Madama Butterfly  (Patane;  Renata Scotto, Giacomo Aragall, Ryan Edwards)  (2-St Laurent Studio YSL T-658)
Item# OP3242
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Madama Butterfly  (Patane;  Renata Scotto, Giacomo Aragall, Ryan Edwards)  (2-St Laurent Studio YSL T-658)
OP3242. MADAMA BUTTERFLY, Live Performance, 17 Dec., 1977, w.Patane Cond. Met Opera Ensemble; Renata Scotto, Giacomo Aragall, Ryan Edwards, James Atherton, Richard Best, Russell Christopher, Alma Jean Smith, etc. [Luxury casting in that we have Giacomo Aragall as Pinkerton in one of his infrequent Met performances.] (Canada) 2-St Laurent Studio stereo YSL T-658. Transfers by Yves St Laurent.


"Were I to recommend a single studio-made commercial recording of MADAMA BUTTERFLY, it would be the 1966 EMI effort with Renata Scotto and Carlo Bergonzi, lovingly conducted by John Barbirolli. In 1978 Scotto made a second recording with Placido Domingo and led by Lorin Maazel that is curiously studio-bound, in part because of Maazel's micro-managing from the podium.

A reasonable person might ask what the value is of this Met broadcast, given the many beauties of that EMI recording. Another reasonable person might respond by saying that Renata Scotto was a true stage animal, and the presence of an audience and the momentum of an actual theatrical performance inspired her to levels of intensity that are simply not present on the studio recording, as good as it is. This performance, excellently transferred by St. Laurent Studio, is as gripping and convincing as any performance of BUTTERFLY I have ever heard. This label is available at Norbeck, Peters & Ford (

There are so many details of Scotto's portrayal here that it would seemingly take an entire volume of FANFARE to catalogue them all. It you want to find a single moment that demonstrates vividly the greatness of this performance, go to Cio-Cio-San�s horror-filled outcry to Sharpless' 'Ah! M'ha scordata?' ('Ah! Has he forgotten me?'), a great master-stroke by Puccini, made gut-wrenching by Scotto, who practically chokes on the 'Ah' before exploding on 'scordata'. When Pinkerton's ship returns, and Butterfly experiences a brief mood of triumph and joy, Scotto's depiction of the shift from despair to ecstasy as she recognizes the ship in the harbor is filled with specifics of tone color and inflection that make the moment intensely real. At the end of the scene, her extended high A on 'Ei torna e m'ama' ('He has come back and he loves me') comes from deep within her. You hear this, and you feel that Butterfly will explode with happiness. It is singing of uncommon greatness, a level of emotional intensity we rarely hear from even the most special singers. Then the hushed, intimate tone Cio-Cio-San uses to ask Suzuki to dress her as she was on the day she met Pinkerton is yet another moment that will long stay in the memory.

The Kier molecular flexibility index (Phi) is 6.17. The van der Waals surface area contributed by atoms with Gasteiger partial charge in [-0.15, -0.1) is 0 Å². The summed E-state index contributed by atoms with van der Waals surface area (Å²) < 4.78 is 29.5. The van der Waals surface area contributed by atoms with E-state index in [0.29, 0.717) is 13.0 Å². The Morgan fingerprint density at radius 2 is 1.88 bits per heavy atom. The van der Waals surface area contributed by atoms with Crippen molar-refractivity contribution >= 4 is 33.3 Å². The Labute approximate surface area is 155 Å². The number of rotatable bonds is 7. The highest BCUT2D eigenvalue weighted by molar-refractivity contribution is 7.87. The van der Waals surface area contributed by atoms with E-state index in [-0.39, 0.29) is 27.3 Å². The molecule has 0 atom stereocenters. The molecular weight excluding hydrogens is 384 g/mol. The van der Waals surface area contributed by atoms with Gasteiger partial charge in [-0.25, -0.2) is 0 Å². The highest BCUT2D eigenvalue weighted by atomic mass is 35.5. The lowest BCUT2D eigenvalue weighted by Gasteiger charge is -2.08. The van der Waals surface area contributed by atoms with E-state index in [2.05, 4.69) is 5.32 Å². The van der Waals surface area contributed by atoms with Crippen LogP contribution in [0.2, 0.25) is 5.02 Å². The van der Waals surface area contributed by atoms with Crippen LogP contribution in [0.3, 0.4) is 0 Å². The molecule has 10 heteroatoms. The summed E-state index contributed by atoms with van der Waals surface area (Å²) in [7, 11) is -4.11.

Scotto is also in wonderful voice here. The high D-flat at the end of her entrance is a bit wavery, but it is the only moment of less than glorious singing. Her soft singing in the little lullaby that opens the third act ('Dormi, amor mio') will take your breath away. Throughout the long conversation with Sharpless in the second act, Scotto does not casually throw away one line. Not for one measure is she an opera singer portraying a character. She is Cio-Cio-San, and we feel a woman's faith and pain deeply.

Giacomo Aragall is a more than adequate Pinkerton. The Spanish tenor had a lovely timbre and an innate feeling for the shape of music like this. He doesn't possess Bergonzi's uniquely personal way of phrasing, but Aragall is a good partner for Scotto, better behaved here than he frequently was. Shirley Love is also very good as Suzuki. She was a mainstay of the Met for twenty seasons, possessing a voice of real warmth and a good sense of characterization. Suzuki here seems like a real person and a humble support for the fragile Butterfly. Ryan Edwards, like Love, was a stalwart at the Met without achieving star status, and his Sharpless is strongly drawn and well sung. His exchanges with Butterfly, perhaps inspired by the specificity of inflection of which Scotto was such a master, come to life very believably.

The remainder of the cast is fine, and a lot of credit should go to conductor Giuseppe Patane. His death at 57 from a heart attack in 1989 (suffered while conducting IL BARBIERE DI SIVIGLIA in Munich) robbed us of one of the few conductors who really understood the Puccini idiom and communicated it to singers and audiences.

Anyone to whom MADAMA BUTTERFLY is an important work should know this performance. There is about it a dramatic truth that resonates with stunning impact."

- Henry Fogel, FANFARE